Pile Into This Booming Market Sector

by Nicholas Vardy
Watching_Fireworks

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“What a bloody frustrating year it’s been!” chortled an acquaintance portfolio manager of mine at a recent reception for London investment bigwigs.

He manages an extensive portfolio of U.S. stocks...

And the constant ups and downs of the U.S. stock market were clearly taking their toll.

After downing his second glass of Italian Barolo under the warm English summer sun, he asked me, “2017 was so easy! But how the bloody hell can anyone make money consistently in the U.S. markets in 2018, Nick?”

“You can make money,” I replied calmly. “You just need to know where to look.”

Today I’ll reveal to you the same thing I told him...

It involves one of my favorite big-picture themes in the U.S. stock market -

a theme I expect to end 2018 with the same 20% gains the S&P 500 Index delivered last year.

Why am I so confident about this?

In part, it’s because we’re already halfway there.

Let me explain.

Yes, the S&P 500 has recovered somewhat since the January sell-off.

Still, it has eked out only an anemic 1.9% return year to date.

In contrast, another U.S. stock index has just broken out to new record highs.

In a mere five months, the Russell 2000 Growth Index of small cap stocks (reflected below by the iShares Russell 2000 Growth ETF) has already returned an impressive 9% this year.

Here’s why I expect it to close the year with close to 20% gains...

The “Small Cap Effect”

The small cap effect is the observation that small cap stocks consistently outperform large cap stocks over the long run.

Eugene Fama and his colleague Ken French famously put this theory to the test.

Their conclusion?

Small cap stocks did indeed generate higher returns over time than large cap stocks...

Though they did so at the cost of higher volatility.

Why small caps outperform remains unclear.

Some argue that investors have less information about small caps.

After all, Wall Street mostly sticks to covering large caps.

Others say small companies are just nimbler. They move like speedboats, while large companies trudge along like oil tankers.

Today’s big winners were all small cap stocks at one point.

Apple’s market cap was just over $1 billion when it went public in 1980; Microsoft’s stood at a lowly $780 million.

Timing the Small Cap Effect

Strong performance doesn't make investing in small caps easy.

After all, small caps can underperform for decades, making them a difficult asset class to hold on to.

However, I'm also a big believer in taking what the market gives you.

You have to recognize when some strategies work - and when they don’t.

Today I see two major factors driving demand for higher-risk, higher-reward small caps.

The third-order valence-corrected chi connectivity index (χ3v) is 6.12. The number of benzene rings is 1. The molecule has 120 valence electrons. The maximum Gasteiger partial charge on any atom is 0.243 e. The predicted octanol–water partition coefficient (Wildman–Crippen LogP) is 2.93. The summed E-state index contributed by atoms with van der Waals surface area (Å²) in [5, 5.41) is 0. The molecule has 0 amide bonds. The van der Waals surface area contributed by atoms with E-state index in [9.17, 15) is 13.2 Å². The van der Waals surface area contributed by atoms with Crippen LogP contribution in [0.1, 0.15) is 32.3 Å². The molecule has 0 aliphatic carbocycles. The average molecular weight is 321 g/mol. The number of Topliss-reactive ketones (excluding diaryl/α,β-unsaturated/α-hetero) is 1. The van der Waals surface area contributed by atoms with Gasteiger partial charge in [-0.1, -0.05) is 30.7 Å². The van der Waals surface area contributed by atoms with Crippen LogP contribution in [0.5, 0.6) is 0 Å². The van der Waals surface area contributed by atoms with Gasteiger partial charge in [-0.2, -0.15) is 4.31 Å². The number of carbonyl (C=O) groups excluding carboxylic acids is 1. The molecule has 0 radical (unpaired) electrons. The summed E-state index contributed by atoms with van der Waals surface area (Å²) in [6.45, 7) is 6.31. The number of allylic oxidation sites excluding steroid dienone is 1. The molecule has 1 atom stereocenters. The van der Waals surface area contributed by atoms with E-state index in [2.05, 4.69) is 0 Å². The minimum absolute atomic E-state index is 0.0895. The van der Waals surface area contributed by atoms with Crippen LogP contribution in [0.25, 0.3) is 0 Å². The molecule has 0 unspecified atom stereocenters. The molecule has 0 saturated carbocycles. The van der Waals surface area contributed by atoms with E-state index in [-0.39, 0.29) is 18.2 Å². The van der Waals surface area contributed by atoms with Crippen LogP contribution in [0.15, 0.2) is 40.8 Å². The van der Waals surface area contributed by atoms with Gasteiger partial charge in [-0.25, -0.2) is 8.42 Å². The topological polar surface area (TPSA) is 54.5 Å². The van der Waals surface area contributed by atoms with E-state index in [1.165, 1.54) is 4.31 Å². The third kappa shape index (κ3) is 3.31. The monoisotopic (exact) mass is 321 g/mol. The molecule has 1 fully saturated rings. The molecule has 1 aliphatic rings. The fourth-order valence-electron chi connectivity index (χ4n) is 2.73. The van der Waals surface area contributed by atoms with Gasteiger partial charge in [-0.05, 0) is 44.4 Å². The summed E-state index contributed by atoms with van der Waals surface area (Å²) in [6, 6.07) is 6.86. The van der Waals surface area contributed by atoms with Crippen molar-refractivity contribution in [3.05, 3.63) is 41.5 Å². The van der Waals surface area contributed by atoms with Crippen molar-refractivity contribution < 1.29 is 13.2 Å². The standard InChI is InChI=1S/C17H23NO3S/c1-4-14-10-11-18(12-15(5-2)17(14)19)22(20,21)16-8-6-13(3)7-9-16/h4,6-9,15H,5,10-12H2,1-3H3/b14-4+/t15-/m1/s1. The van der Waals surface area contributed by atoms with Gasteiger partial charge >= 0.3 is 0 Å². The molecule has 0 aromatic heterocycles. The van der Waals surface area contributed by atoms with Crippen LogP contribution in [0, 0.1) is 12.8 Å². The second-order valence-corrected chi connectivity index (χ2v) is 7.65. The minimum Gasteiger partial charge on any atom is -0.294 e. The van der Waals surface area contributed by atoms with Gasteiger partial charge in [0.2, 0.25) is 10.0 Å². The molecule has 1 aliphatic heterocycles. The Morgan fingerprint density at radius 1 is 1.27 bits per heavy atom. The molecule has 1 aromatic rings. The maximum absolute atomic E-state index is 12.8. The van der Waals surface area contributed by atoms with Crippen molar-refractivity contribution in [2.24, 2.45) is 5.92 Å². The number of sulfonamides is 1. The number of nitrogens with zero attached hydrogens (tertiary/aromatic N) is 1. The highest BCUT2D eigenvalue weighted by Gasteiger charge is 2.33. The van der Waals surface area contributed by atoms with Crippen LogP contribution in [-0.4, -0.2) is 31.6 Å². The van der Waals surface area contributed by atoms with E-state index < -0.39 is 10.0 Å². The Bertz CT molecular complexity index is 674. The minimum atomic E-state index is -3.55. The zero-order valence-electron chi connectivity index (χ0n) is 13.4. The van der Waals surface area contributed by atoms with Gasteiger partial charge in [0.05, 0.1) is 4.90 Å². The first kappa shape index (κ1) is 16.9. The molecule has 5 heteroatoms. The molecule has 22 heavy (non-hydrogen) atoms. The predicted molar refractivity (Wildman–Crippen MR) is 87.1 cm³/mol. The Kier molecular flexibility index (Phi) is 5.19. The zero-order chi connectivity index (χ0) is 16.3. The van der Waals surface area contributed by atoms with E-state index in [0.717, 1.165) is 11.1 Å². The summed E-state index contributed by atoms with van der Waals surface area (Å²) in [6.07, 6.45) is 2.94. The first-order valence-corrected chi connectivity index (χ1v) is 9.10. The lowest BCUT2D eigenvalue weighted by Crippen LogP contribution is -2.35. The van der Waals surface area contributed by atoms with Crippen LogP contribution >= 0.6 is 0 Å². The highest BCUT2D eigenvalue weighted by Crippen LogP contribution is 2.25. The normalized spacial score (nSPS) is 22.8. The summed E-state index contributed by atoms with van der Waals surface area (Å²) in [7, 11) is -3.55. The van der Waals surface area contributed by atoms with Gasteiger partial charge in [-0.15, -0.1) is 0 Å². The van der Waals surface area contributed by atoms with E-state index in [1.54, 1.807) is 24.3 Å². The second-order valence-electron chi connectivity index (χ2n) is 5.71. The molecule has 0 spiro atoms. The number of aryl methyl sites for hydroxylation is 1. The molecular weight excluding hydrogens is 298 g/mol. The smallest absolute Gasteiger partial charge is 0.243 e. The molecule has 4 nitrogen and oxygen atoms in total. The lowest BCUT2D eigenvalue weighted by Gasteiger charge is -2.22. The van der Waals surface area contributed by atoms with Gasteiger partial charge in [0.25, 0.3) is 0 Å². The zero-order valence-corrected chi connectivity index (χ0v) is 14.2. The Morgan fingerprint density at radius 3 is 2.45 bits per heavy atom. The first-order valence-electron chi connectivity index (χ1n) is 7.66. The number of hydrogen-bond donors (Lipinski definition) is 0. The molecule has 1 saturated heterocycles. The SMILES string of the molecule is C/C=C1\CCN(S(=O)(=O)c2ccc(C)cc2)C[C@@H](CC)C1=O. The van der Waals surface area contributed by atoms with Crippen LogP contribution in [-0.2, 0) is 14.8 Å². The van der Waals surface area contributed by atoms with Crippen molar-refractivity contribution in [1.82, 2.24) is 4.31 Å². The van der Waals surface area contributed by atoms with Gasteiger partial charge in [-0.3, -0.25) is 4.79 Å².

First, the U.S. economy is growing faster than many of its global rivals. The Atlanta Fed estimates that Q2 economic growth in the U.S. will hit 4.1%. If growth continues at this rate, I expect small caps will rally even further.

Second, U.S. small caps have benefited disproportionately from “Trumpanomics”: lower corporate taxes, fewer regulations and protection from foreign competition.

Third, small caps get only about 20% of their revenues from overseas. That means small caps are more insulated from the geopolitical concerns and trade jitters that weigh on large caps. They also tend to thrive when the dollar is strong, which it is now.

My favorite way to profit from soaring small cap U.S. stocks is through the iShares Russell 2000 Growth ETF (NYSE: IWO).

This ETF tracks a market cap-weighted index of U.S. small cap growth stocks.

So why do I prefer the Russell 2000 Growth ETF over its rivals?

I’ve already noted how small caps tend to outperform during periods of strong economic growth.

And growth strategies tend to outperform value strategies during times like this as well.

Sure enough, value-focused, small cap ETFs lag far behind their growth-oriented counterparts this year.

Let me leave you with this takeaway...

If you invest only in small cap stocks, you will outperform the S&P 500 over the long term.

The downside of this “one size fits all” strategy is that there are long stretches of time when small caps underperform.

But in bullish years, small cap stocks can shoot the lights out.

The combination of strong economic growth with tax and regulatory reform makes this a good time to bet big on small cap growth stocks.

All investment strategies have their seasons.

And today’s investment season is small cap growth.

I recommend you make hay while the sun still shines.

Good investing,

Nicholas